Things to do near Odaiba https://www.japan.travel/en/travel-directory/odaiba/
Tokyo Big Site (Convention Center) https://www.japan.travel/en/travel-directory/odaiba/
Yurikamome Line  https://www.yurikamome.co.jp/en/

Related Topics
Niponica no.27 – Together for the Paralympics https://web-japan.org/niponica/niponica27/en/feature/feature03.html
Japan Shares Solution: Parasports for All https://www.youtube.com/watch?v=yyzFQQPEClA
Xiborg http://sub.xiborg.jp/en/

Japan Travel Trivia
Both Toyosu and Odaiba are artificial islands, but they are not the largest that Japan has built. According to the World Atlas (www.worldatlas.com), Japan has four artificial islands included in the list for the world’s top ten largest artificial islands.  Can you identify all four?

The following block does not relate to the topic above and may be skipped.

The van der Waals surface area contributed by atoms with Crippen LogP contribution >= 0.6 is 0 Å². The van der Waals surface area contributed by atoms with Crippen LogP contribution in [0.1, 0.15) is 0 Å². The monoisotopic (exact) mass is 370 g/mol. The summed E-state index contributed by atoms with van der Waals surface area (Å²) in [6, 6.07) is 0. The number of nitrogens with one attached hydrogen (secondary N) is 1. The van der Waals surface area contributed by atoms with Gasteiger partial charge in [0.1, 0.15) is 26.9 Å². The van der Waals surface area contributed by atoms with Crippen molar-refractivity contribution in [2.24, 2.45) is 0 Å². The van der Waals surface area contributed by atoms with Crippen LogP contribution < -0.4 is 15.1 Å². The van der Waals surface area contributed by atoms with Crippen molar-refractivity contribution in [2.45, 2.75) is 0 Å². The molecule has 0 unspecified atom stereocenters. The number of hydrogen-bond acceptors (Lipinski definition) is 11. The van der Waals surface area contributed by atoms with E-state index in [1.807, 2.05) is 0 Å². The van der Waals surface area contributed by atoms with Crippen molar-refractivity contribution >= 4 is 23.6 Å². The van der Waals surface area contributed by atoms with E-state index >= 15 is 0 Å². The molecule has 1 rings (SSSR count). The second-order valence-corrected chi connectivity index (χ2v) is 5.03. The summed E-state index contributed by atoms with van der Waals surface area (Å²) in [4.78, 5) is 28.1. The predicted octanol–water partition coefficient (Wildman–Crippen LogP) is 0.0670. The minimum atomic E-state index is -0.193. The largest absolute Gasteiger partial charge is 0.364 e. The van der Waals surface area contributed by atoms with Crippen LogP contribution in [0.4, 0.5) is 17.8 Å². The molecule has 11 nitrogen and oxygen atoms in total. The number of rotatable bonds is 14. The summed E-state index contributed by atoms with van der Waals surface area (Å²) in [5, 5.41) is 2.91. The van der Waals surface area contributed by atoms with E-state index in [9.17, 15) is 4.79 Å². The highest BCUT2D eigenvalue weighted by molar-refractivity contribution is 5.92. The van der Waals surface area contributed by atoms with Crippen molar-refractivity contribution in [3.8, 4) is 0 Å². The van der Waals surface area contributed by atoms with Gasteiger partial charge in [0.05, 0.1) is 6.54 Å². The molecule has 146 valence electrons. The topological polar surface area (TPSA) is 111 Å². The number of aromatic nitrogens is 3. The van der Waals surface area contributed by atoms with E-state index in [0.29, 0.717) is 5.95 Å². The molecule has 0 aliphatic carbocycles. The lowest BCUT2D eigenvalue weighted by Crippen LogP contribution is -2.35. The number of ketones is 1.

Bonus Question: Where is the largest artificial island in the USA located?  You may be surprised to discover that you might actually live close to it, if you live in the Pacific Northwest!
Enjoy cheering on your favorite teams or athletes and let us know which Paralympic events you are looking forward to watching the most!
Remember to send us your questions and suggestions for topics that you would like us to cover. You can email our info address (info@se.mofa.go.jp) with the subject line “Japan Travel Talk” or post comments on our Facebook page.
See you soon!

Japan Travel Talk Team